Secondly for the employer, scab workers are often untrained and inefficient, they may risk damaging things or personal injury, and may have to be paid large premiums in wages (which is what the employer is trying to oppose for the strikers), so it isn't necessarily a better solution to keeping the operation going than just accepting the pay demands of the strikers.

There are also wider political effects from constantly attacking workers, that can take decades to mature, but is manifest currently by the sense that nothing seems to work anymore and the authorities are losing control of people in every respect.

Those are largely the circumstances in which the right to strike was won. Originally, strikes were always illegal, but what the authorities representing employers eventually found was that strikes occurred anyway, sympathies became widespread, and many lawmen sympathised with strikers.

Each atrocity the authorities committed to try and cow workers, was simply followed by more extreme violence and more destruction of employer property and public infrastructure, including continuing in disorganised and autonomous ways whenever labour leaders were eliminated, and the work still didn't get done on the terms the employers wanted it done.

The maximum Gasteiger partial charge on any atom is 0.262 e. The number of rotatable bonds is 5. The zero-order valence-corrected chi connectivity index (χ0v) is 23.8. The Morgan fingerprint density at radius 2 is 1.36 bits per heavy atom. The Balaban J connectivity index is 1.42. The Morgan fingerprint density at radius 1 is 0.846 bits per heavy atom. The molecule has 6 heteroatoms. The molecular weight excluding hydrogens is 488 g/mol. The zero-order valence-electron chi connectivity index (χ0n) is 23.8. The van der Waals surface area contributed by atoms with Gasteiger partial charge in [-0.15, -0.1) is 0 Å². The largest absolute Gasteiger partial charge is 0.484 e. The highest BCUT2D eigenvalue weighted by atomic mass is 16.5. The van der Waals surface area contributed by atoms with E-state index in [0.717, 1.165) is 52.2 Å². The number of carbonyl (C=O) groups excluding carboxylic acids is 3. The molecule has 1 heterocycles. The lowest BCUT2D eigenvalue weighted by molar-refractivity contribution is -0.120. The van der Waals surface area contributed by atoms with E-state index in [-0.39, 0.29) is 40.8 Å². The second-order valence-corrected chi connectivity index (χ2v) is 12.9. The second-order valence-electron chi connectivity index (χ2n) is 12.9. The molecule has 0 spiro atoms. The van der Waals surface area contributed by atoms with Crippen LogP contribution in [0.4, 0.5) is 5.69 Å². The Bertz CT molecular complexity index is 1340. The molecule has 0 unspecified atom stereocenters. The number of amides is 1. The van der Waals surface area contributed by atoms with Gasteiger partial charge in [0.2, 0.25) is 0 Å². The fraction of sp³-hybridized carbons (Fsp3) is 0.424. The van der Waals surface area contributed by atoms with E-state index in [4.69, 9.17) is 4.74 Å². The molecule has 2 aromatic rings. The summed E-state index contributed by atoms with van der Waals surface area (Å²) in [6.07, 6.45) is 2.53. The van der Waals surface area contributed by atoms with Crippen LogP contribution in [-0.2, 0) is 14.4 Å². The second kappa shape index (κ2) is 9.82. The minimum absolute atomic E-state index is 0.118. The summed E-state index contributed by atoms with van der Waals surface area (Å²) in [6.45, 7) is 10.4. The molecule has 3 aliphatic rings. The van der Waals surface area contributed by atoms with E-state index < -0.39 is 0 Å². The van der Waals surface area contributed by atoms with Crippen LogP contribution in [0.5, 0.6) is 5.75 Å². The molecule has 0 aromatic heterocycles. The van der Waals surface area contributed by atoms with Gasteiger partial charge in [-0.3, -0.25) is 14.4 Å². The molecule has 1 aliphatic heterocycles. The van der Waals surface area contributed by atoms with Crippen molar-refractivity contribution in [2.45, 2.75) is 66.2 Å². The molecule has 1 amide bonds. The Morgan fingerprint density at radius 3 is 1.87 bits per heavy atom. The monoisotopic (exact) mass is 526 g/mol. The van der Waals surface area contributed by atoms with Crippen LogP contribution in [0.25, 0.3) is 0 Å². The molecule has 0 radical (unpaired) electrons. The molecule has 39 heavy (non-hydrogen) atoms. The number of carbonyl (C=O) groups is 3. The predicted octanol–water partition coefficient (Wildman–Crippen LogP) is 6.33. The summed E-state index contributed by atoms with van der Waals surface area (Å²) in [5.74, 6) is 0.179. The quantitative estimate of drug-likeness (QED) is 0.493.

https://en.m.wikipedia.org/wiki/West_Virginia_coal_wars

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    If you live in Canada, you will know, for general public, how difficult it was to get things done during the strike.
    – dodo
    Sep 30 at 10:53
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    You are giving too much negative connotations for federal workers who is scabbing. They are the ones keep the public system functioning during the strike: this is doing the public good, not the other way around.
    – dodo
    Sep 30 at 10:56
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    @dodo, but no less difficult for the strikers I'll bet. The level of hardship is immaterial. People in WW2 put up with bombs through the ceiling. It's who is blamed for the hardship - if the public blame intransigent employers for causing the strike by attacking pay, then it's the employers who will bear all public ire.
    – Steve
    Sep 30 at 10:57
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    @dodo, the poor wouldn't need to be fed if they were paid properly in work. People understand that the paymaster is the federal government, but it's the boss-interests who control politics who actually determine the behaviour of the federal government as an employer. Moreover, there is nothing to stop the government shifting taxation to the rich - current taxation may be personal, but it does not have to be. If the boss-interests controlling politics could increase taxes on workers, they already would have, and would have reduced taxes on the rich with the proceeds.
    – Steve
    Sep 30 at 13:38
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    Moreover, they cannot explicitly reference these connections. They cannot warn workers "we'll put your taxes up if these unionised workers win", because that will just provoke the rhetorical question in response: why aren't the rich having only their taxes increased, to pay for better wages? They don't want to have the argument on those grounds, that there is some connection between who is taxed and what wages are paid.